This interview was recorded live from the exhibit floor of the 2018 Southern Baptist Convention Annual Meeting in Dallas, Texas. Chuck Lawless is a professor and senior associate dean of the Billy Graham School of Missions, Evangelism and Church Growth at The Southern Baptist Theological Seminary.
Michael Duduit: Welcome to our Preaching Magazine video interview. I am visiting today with Dr. Chuck Lawless, who was on the faculty at Southeastern Baptist Theological Seminary in Wake Forest, North Carolina. And Chuck, thanks for visiting with me today.
Chuck Lawless: I’m glad to be with you, thank you.
Michael Duduit: Now Chuck, you teach a lot in the area of missions, and preaching in missions seem like an area that oughta go together. What’s the role of preaching in missions?
Chuck Lawless: Well, fundamentally, it is as simple as the message we proclaim, is the message that we’re getting to the people, groups of the world. This is a message that God gave us, is the good news, we know that. But it’s a good news that we have to get to people in order that they might believe.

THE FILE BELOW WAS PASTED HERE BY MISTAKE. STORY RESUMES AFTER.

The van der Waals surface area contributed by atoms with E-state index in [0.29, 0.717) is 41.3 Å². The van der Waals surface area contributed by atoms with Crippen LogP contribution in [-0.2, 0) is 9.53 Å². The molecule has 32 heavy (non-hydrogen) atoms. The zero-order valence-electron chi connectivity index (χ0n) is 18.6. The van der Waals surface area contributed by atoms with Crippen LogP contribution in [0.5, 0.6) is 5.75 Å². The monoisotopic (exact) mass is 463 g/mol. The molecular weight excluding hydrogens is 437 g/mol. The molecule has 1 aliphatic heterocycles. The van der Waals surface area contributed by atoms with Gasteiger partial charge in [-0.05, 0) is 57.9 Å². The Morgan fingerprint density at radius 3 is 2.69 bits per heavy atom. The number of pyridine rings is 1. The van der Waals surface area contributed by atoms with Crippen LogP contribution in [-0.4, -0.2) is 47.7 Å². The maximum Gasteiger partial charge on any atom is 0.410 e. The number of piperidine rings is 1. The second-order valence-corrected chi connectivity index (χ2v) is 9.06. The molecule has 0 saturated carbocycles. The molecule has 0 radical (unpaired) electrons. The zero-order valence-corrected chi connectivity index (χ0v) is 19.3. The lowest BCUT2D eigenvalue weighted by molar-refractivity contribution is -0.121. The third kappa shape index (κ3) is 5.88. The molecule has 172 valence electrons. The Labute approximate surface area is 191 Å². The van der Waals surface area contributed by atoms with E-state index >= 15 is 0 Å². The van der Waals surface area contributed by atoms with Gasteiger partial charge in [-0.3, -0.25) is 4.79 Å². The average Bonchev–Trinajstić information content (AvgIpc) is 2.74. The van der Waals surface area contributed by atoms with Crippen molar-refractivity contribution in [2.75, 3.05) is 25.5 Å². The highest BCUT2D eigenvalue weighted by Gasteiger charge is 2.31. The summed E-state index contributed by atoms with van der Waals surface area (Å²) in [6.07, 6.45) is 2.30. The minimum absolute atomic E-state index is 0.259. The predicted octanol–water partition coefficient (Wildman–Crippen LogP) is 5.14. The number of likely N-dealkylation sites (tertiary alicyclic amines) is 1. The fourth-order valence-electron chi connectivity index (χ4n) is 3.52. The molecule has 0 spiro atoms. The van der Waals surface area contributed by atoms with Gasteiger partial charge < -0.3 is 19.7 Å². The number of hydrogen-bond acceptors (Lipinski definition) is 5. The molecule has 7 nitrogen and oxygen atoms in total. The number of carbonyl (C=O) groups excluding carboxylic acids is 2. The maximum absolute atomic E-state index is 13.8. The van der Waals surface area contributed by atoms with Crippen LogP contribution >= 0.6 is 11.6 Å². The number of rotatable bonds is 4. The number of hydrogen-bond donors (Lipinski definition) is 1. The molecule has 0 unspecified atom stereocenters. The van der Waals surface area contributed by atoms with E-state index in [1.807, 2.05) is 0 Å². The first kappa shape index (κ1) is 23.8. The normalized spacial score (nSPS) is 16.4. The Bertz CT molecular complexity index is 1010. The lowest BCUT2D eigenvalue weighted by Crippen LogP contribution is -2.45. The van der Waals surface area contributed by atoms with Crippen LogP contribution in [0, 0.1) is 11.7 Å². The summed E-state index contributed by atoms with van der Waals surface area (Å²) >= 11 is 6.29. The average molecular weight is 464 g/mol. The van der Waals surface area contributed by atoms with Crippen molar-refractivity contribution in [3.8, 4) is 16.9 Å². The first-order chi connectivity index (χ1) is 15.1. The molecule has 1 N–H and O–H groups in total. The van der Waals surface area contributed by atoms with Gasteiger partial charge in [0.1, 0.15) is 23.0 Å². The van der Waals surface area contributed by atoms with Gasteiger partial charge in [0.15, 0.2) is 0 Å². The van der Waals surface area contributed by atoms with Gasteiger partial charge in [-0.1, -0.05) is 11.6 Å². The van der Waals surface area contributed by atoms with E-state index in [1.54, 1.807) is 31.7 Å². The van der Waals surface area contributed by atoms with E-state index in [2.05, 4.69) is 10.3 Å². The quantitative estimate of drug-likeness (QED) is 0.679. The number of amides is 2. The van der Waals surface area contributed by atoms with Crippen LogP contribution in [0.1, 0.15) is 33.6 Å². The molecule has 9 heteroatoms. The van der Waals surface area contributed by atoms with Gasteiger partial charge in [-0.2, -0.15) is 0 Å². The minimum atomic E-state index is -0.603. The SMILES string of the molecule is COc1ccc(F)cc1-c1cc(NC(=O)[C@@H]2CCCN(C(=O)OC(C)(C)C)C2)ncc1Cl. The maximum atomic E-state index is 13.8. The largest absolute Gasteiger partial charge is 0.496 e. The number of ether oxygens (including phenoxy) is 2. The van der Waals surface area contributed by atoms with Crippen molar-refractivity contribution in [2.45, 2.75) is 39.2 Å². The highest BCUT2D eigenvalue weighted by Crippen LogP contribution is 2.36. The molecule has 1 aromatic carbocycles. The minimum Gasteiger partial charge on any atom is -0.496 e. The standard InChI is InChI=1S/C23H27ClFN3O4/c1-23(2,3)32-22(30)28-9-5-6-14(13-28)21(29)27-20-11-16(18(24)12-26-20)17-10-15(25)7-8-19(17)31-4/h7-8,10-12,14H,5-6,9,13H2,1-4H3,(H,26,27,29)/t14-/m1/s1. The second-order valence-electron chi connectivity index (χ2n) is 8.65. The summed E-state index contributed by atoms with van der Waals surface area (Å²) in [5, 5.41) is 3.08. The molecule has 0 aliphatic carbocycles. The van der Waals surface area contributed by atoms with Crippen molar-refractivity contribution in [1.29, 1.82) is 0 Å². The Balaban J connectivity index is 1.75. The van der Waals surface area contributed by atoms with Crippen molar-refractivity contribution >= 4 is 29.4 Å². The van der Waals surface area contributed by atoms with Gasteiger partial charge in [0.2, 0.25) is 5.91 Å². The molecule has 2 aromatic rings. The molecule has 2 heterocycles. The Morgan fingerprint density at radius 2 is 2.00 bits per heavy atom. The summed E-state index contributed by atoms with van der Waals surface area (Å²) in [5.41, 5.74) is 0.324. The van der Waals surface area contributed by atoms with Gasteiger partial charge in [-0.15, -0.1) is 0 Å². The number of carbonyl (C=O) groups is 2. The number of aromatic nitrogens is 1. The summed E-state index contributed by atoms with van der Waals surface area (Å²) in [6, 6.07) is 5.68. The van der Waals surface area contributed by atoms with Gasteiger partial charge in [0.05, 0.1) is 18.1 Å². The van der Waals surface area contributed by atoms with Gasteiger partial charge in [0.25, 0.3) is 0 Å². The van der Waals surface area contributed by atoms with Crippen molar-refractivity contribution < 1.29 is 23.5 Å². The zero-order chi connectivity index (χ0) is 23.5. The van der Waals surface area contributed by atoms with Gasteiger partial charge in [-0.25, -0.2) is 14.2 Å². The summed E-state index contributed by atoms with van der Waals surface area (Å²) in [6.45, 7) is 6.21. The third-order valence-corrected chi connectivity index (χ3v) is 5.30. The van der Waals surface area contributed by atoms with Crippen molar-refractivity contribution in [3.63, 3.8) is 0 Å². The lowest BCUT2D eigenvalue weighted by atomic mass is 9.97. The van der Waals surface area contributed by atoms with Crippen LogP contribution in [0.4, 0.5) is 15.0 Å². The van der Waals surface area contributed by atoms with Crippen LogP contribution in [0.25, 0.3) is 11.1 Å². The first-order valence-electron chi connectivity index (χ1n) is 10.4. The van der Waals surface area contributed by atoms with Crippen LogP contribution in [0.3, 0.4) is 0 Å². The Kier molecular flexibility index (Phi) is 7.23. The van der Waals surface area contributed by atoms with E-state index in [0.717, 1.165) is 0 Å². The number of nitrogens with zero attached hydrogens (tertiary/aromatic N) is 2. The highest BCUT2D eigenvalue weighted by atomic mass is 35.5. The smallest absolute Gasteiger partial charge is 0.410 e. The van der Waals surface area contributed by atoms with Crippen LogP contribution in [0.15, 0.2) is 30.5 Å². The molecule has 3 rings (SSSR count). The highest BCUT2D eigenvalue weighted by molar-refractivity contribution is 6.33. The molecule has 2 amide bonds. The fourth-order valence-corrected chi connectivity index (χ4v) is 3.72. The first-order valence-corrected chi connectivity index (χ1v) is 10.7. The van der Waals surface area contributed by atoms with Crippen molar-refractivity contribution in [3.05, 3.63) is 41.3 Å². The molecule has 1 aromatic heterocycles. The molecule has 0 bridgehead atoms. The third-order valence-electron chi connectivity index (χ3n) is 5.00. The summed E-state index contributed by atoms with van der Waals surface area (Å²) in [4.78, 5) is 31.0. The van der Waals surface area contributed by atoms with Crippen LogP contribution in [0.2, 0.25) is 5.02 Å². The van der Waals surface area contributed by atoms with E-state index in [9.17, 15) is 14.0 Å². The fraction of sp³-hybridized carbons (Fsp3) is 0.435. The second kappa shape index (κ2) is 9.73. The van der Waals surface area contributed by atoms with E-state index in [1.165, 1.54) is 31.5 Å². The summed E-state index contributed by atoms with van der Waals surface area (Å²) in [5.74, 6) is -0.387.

And so, training people to get to the nations to learn how to proclaim the gospel to people, groups around the world, that’s what we’re all about as believers, is preaching the word to the world.
Michael Duduit: Yeah. That’s good. What are some of the particular elements of preaching that are, I don’t know, maybe unique to the mission field, or even of particular importance in a missionary setting.
Chuck Lawless: Well, I don’t know that’s it’s all just unique to the mission field, but certainly we start with the reality that we’ve got to make sure we get the gospel, that we have to know what the gospel is, we have to know how to proclaim the gospel clearly, and to announce it clearly. But then, we have to think about how do I take the gospel from my world view, from my training, for example, to people who hear differently, who learn differently, who think differently.
We think about much of the world, for example, who are oral learners. They don’t read. Either they can’t read, or they choose not to read, and many of those are in the United States. We have to think about, all right, how do I take the gospel to them? How do I preach the gospel to them in such a way that they hear our stories, that they understand our pictures, that we use illustrations that fit their world view rather than ours? Much of what we have to think about is how do I take the gospel from my world view to their world view, and that means I have to understand my audience really well. Missionaries have to learn that they spend much of their life learning how to read their audiences, how to understand their people group, and I think we have to learn how to do the same thing, whether we’re preaching in Africa, or we’re preaching at my church in Wake Forest.